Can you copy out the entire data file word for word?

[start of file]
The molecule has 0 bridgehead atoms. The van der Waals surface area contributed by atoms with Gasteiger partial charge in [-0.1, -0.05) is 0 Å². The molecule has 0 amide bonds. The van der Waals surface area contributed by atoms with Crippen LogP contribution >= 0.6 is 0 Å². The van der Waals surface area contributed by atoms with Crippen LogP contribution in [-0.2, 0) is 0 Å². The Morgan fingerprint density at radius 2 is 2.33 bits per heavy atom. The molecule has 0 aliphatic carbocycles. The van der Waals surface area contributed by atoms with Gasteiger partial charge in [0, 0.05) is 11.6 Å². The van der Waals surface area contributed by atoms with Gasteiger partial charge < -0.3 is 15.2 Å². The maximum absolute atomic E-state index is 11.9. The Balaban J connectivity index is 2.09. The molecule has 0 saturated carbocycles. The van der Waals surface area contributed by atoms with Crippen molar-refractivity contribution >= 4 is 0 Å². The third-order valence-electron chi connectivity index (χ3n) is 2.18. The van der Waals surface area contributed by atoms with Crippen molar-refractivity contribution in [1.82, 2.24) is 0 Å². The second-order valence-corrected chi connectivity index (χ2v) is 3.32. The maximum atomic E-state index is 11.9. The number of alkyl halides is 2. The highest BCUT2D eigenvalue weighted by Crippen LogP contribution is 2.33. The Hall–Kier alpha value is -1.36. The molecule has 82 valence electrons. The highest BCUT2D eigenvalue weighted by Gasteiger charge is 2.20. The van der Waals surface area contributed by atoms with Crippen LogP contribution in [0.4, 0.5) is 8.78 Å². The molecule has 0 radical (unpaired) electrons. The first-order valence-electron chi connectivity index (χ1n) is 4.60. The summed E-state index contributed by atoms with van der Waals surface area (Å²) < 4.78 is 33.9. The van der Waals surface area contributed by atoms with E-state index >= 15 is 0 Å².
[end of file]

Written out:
The molecule has 0 bridgehead atoms. The van der Waals surface area contributed by atoms with Gasteiger partial charge in [-0.1, -0.05) is 0 Å². The molecule has 0 amide bonds. The van der Waals surface area contributed by atoms with Crippen LogP contribution >= 0.6 is 0 Å². The van der Waals surface area contributed by atoms with Crippen LogP contribution in [-0.2, 0) is 0 Å². The Morgan fingerprint density at radius 2 is 2.33 bits per heavy atom. The molecule has 0 aliphatic carbocycles. The van der Waals surface area contributed by atoms with Gasteiger partial charge in [0, 0.05) is 11.6 Å². The van der Waals surface area contributed by atoms with Gasteiger partial charge < -0.3 is 15.2 Å². The maximum absolute atomic E-state index is 11.9. The Balaban J connectivity index is 2.09. The molecule has 0 saturated carbocycles. The van der Waals surface area contributed by atoms with Crippen molar-refractivity contribution >= 4 is 0 Å². The third-order valence-electron chi connectivity index (χ3n) is 2.18. The van der Waals surface area contributed by atoms with Crippen molar-refractivity contribution in [1.82, 2.24) is 0 Å². The second-order valence-corrected chi connectivity index (χ2v) is 3.32. The maximum atomic E-state index is 11.9. The number of alkyl halides is 2. The highest BCUT2D eigenvalue weighted by Crippen LogP contribution is 2.33. The Hall–Kier alpha value is -1.36. The molecule has 82 valence electrons. The highest BCUT2D eigenvalue weighted by Gasteiger charge is 2.20. The van der Waals surface area contributed by atoms with Crippen LogP contribution in [0.4, 0.5) is 8.78 Å². The molecule has 0 radical (unpaired) electrons. The first-order valence-electron chi connectivity index (χ1n) is 4.60. The summed E-state index contributed by atoms with van der Waals surface area (Å²) < 4.78 is 33.9. The van der Waals surface area contributed by atoms with E-state index >= 15 is 0 Å².